The Magnificent Seven Review By: Sean Harrison

       Directed by Antoine Fuqua, the Magnificent Seven is the last of the three major film remakes coming out this year (after the Ghostbusters and Ben-Hur).  It stars Denzel Washington as a bounty hunter who gets recruited to help defend a village from a corrupt industrialist.  The rest of the cast includes Chris Pratt, Ethan Hawke, Vincent D’Onofrio, Lee Byun-Kun, Haley Bennett and Peter Sarsgaard.

Ultimately, the movie begins when the mining town of Rose Creek is taken over by a ruthless businessman named Bartholomew Bogue.  In the process, several of the townspeople are killed and the church is burned.  Afterwards, the wife of one of the dead attempts to get help from bounty hunter Sam Chisolm.  At first, Chisolm refuses to help—not until he finds out Bogue is involved (that last part will be explained at the end).  Shortly thereafter, Chisolm recruits gambler Joshua Faraday before they part for the village.  On the way there, they are able to recruit five more members of the group: a legendary sharpshooter, a knife-wielding assassin, a Mexican outlaw, a skilled tracker and a Comanche warrior.  Once they arrive they discover Bogue is on sabbatical, and instead they are met with resistance from those Bogue had left in charge.  Bogue’s followers are ultimately dispatched, with only one of them able to escape.  This gives the seven a little over one week to train the townspeople in how to defend themselves (often times with less than desirable results).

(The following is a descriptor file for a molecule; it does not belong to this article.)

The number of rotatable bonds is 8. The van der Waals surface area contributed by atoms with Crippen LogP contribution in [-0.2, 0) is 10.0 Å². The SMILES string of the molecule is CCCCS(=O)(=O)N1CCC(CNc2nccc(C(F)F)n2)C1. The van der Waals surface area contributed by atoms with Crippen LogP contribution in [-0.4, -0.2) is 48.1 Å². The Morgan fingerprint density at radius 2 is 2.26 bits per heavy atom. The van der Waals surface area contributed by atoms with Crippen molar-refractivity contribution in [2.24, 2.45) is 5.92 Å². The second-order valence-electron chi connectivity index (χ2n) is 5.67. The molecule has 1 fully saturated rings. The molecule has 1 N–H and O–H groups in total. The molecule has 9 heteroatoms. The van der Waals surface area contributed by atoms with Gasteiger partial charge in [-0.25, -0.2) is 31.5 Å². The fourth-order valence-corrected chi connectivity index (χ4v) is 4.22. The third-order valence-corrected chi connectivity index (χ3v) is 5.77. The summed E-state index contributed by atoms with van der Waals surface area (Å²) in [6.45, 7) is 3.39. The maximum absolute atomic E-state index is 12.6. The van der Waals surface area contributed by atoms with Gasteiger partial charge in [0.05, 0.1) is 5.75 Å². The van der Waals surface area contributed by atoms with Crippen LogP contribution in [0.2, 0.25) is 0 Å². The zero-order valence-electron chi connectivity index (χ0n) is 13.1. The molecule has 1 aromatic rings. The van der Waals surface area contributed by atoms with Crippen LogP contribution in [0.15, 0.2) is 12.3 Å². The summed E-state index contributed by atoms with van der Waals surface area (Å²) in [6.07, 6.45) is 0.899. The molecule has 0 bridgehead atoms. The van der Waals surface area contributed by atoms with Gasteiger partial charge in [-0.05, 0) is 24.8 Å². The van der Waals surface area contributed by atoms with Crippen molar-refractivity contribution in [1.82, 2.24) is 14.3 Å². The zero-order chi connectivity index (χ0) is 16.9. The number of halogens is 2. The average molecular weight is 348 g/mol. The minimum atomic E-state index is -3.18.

This movie was essentially a remake of a remake, which created some rather large shoes to fill—especially when you realize the original movie was “the Seven Samurai.”  But unlike that movie and the original “Magnificent Seven,” the new movie is content to remain a generic action movie (albeit one that is competently made).  This is both a good thing and a bad thing.  It’s bad because there are simple subtleties from the old movies that are missing, that cause the movie to lose a bit of emotional weight.  However, by not trying to live up to the older movies as much, it’s easier to find a great deal of enjoyment.  Yes, the movie is basically a generic action movie set in the west.  But it is, indeed, a very entertaining one as well.  This is especially true due to the humor, especially from both Pratt and D’Onofrio.  This is one element that the movie actually managed to live up to “the Seven Samurai” on.  That movie was essentially the perfect combination of comedy and tragedy.  This movie actually manages to do much of the same.

Anyway, what we have here is an entertaining action movie that most can probably find enjoyment from as long as they don’t compare it too strongly to the older movies.

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